Driving along with a snow-covered roof and a porthole scraped clear on your windscreen is not just dangerous and stupid – it could also end up with you being stopped by the police and prosecuted.
Although there is not a specific offence relating to having snow on your roof, there are a number of offences under which you might be prosecuted, such as careless driving or the lesser offence, driving without due care and attention.
A thick layer of snow on your windscreen or bonnet can be blown or slip onto your windscreen, blocking your view while you are moving and leading you to cause an collision.
Similarly, the snow will probably fall off when you are driving at speed or when you brake hard, presenting a hazard to other drivers or pedestrians and potentially causing an accident.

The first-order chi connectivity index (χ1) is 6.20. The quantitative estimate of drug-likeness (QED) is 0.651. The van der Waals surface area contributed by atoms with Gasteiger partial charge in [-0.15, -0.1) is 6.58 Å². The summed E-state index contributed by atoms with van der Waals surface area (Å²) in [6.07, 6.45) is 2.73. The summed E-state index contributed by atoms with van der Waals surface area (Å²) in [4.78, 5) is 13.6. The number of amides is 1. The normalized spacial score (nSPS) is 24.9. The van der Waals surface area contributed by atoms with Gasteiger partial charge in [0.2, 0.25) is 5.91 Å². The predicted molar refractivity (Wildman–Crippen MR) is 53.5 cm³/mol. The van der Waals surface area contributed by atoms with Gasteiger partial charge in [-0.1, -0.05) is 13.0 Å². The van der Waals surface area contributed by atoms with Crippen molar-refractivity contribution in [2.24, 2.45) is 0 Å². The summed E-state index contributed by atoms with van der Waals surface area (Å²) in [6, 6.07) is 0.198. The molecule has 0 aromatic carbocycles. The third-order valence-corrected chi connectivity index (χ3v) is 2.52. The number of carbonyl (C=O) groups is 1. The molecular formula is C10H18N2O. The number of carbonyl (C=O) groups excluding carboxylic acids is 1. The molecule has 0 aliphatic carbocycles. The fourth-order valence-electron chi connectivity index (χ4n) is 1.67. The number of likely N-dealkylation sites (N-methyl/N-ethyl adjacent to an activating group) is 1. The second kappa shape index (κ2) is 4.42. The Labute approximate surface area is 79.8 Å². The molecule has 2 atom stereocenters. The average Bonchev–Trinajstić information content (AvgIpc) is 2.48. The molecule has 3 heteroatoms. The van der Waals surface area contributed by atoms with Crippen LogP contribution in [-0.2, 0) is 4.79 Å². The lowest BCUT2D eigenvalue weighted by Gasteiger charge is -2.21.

The Highway Code says you should remove all loose snow from your car before setting off. This means you should clear fully the following areas of your car:
- All windows;
- Boot and bonnet;
- Lights & number plates
The easiest way to do it is to use a soft sweeping brush – either a broom or from a dustpan and brush set. It only takes a few minutes and will help make your journey safer. Another alternative is to use the rubber blade of a windscreen scraper.
Whatever you use, make sure it is soft and won’t scratch your car’s paintwork. Halfords sells a telescopic snow broom, but you may already have something suitable in your house.